Are physicians dying to reach retirement?

One of my clients is an avid farmer. For years, all he's talked about is farming. Farming this, farming that, farming, farming, farming. You get the point. He's also a doctor with less than five years until retirement.

For years we've been planning his retired "life on the farm" and moving steadily in that direction. First we figured out what kind of farming, then how much land would be needed. We talked about what the farm would cost, where it would be located, and we even discussed the pH of the soil. Then one day this physician who I'll call "Dr. Farmer" finally bought the farm (figuratively speaking). Today he's plugging away tending his crop when he's not working in the OR.

But there's one problem.

In order to live on the farm, he must file a permit to build his dream home on the land. So far though, he's procrastinated in every imaginable way and just not finished up the paperwork. I've done my part by pushing, pulling, encouraging and even threatening (politely) to little avail.

And then one day, I had a thought... maybe Dr. Farmer does WANT to retire.

Sometimes hen I talk with doctors about their retirement plans, I feel like I'm having a conversation with someone who is dying. After all, the very best physicians are totally dedicated to what they do and since you were old enough to want to become a doctor, you've seldom considered doing or being anything else. You love what you do, and you'd be glad to keep on doing it until you died (if the folks at CMS and the malpractice bar would just leave you alone).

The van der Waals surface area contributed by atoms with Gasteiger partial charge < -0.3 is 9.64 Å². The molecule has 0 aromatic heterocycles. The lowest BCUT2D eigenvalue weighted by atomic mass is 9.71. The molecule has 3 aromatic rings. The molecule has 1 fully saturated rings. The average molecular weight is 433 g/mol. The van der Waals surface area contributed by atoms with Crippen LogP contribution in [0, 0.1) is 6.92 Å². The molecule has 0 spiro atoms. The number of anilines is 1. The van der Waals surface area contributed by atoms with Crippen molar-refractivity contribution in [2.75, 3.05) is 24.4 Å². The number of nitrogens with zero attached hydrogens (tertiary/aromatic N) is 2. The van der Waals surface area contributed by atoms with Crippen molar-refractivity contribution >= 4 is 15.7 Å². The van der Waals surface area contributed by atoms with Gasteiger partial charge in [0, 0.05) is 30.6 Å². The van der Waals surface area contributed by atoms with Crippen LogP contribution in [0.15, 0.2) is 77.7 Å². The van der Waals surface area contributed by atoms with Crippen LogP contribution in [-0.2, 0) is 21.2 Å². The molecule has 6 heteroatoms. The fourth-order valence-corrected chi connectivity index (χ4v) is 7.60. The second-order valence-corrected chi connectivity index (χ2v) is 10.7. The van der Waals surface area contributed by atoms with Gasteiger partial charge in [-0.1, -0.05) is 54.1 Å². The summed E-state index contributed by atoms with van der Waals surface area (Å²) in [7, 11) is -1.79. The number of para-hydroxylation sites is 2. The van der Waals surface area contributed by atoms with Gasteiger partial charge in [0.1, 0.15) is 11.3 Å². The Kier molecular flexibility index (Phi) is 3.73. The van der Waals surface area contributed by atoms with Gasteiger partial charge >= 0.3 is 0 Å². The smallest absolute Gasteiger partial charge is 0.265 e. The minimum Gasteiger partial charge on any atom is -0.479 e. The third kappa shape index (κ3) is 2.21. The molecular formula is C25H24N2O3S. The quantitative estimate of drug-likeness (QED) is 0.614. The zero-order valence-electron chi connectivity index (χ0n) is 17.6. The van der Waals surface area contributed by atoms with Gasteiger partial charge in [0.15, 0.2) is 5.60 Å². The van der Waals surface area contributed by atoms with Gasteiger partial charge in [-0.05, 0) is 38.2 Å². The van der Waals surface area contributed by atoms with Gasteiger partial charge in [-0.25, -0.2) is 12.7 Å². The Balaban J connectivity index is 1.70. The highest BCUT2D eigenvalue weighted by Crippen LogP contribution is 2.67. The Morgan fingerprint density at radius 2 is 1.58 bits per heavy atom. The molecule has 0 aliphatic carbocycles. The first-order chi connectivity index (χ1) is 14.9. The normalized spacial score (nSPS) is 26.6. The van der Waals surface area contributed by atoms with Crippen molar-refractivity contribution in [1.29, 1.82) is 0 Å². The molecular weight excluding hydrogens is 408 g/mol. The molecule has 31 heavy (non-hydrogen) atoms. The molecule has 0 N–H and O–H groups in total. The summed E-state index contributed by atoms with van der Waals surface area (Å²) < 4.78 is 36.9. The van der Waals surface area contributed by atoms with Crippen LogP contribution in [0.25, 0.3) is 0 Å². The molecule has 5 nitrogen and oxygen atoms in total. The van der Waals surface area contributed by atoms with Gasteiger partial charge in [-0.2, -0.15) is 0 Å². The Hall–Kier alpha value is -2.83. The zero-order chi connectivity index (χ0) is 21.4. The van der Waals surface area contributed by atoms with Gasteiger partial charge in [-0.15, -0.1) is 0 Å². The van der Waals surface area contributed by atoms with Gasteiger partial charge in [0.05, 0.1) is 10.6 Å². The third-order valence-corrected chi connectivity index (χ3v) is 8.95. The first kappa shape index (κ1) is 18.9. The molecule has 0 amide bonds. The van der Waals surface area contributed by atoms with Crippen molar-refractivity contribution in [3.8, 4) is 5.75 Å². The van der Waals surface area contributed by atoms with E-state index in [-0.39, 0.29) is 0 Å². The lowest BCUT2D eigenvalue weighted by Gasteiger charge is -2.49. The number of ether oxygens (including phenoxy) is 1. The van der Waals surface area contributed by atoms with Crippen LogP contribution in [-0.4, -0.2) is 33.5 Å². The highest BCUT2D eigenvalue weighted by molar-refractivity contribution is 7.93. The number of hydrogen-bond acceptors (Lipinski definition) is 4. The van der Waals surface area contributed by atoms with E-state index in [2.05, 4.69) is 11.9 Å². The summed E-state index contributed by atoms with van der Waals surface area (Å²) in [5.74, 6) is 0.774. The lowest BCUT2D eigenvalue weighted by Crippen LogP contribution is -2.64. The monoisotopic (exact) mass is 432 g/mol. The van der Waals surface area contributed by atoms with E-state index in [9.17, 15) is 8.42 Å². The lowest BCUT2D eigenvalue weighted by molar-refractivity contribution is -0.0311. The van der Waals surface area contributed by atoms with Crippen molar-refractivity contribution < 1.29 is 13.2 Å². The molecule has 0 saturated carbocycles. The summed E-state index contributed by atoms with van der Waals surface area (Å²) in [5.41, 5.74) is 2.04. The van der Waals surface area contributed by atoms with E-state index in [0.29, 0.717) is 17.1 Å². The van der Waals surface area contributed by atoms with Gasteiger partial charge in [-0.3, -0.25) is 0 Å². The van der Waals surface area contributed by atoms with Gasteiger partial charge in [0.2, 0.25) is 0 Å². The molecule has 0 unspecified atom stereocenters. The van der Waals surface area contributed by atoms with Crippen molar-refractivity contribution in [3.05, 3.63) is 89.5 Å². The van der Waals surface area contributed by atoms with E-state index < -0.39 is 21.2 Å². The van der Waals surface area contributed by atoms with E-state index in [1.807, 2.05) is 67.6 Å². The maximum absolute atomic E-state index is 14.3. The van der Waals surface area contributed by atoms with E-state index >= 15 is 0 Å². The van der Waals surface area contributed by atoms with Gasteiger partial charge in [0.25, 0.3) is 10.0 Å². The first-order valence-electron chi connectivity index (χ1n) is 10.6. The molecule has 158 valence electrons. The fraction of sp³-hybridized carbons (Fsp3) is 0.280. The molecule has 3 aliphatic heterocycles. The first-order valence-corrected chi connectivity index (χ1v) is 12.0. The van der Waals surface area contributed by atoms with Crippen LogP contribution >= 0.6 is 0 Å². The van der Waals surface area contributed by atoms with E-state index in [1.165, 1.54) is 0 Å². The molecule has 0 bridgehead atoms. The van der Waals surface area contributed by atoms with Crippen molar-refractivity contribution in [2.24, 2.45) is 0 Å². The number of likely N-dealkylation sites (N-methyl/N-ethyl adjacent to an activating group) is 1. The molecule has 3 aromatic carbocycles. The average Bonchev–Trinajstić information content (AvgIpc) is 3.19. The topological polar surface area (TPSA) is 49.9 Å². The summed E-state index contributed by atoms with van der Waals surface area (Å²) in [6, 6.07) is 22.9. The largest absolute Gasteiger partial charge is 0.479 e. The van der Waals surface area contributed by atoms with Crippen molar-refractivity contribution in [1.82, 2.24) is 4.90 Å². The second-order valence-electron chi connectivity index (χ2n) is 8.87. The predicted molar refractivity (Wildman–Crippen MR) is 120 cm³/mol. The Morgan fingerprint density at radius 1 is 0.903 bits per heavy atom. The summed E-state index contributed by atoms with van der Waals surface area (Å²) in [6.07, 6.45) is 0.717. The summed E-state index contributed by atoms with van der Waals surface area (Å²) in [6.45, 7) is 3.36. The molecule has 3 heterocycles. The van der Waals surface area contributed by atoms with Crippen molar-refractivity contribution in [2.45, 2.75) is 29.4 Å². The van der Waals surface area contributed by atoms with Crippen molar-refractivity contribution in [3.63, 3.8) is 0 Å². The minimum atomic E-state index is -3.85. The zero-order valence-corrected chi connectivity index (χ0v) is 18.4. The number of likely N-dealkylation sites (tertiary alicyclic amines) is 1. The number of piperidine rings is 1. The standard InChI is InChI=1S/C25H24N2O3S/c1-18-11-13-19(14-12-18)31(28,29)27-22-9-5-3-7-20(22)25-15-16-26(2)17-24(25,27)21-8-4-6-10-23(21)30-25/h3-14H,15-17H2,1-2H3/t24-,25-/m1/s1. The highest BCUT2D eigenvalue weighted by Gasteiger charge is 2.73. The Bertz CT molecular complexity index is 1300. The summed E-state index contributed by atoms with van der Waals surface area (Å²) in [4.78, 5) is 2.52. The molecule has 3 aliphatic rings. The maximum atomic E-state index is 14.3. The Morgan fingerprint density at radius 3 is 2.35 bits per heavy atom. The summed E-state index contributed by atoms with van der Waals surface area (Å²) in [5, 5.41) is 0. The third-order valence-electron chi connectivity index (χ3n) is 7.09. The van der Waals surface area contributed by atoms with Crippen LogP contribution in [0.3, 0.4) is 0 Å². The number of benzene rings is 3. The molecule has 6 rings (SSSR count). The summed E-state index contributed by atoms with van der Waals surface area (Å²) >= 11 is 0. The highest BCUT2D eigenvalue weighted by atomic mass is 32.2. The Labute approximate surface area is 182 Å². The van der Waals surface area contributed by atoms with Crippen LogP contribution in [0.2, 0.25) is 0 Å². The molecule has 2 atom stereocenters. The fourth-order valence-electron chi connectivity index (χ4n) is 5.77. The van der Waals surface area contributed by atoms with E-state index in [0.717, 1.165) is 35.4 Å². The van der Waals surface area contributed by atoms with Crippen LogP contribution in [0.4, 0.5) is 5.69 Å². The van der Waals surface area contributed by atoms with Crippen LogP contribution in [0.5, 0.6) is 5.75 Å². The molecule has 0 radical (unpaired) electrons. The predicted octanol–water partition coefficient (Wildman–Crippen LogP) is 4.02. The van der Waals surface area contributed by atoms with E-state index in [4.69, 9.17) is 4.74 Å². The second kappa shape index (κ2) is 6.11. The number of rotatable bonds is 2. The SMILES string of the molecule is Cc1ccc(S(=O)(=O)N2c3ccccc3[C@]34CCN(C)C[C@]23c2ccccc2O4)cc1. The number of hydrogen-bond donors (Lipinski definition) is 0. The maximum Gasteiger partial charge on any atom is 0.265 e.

In fact, the physician retirement phenomenon reminds me of the five stages of grief and loss developed by Elisabeth Kübler-Ross, MD in her 1969 book, On Death and Dying.

Here's what I see:

  1. Denial: When I'm fortunate enough to begin working with the young version of Dr. Farmer (you know, the doctors who hasn't made any mistakes yet), and we start talking about retirement, I always (and I mean always) hear him say something like, "Retirement? I love medicine, and I never want to retire."
  2. Anger: Later, Dr. Farmer realizes that the practice of medicine is not what he had imagined; that the locus of control is seldom within his grasp, and it pisses him off to think that - in the healthcare system - he may be the nail instead of the hammer.
  3. Bargaining: As Dr. Farmer begins to see retirement as the only* way he's going to "get his old life back" he begins to contrive machinations around having his cake and eating it, too. I often hear mid-career physicians say that they would like to retire, but they still want to work part time. It's a compromise to the all-or-none version of retirement you see on the Fidelity commercials.
  4. Depression: Then one day Dr. Farmer realizes life will never be the same again. Once he's hung up his practice, he'll still be "Dr. Farmer" but he'll never again be "Harold T. Farmer, MD". A funk ensues, along with some irrational behavior that seems perfectly logical given the circumstances.
  5. Acceptance: If Dr. Farmer is lucky, he'll come to accept the thought of his retirement sooner, rather than later, and get with the program by doing eyes-wide-open retirement planning while stashing some serious cash. If Dr. Farmer is late to the acceptance concept, he'll plug away in the clinic when he's way past the prime of life because he failed to do the things he should have done to make retirement a pleasant experience.

Even though I've been a financial advisor for thirteen years how, I'm still learning, and the thing I've learned about retirement is that you can't hurry the physician or his/her family. All I can truly do is plant seeds, water regularly, and wait for the idea I've planted to take root and grow.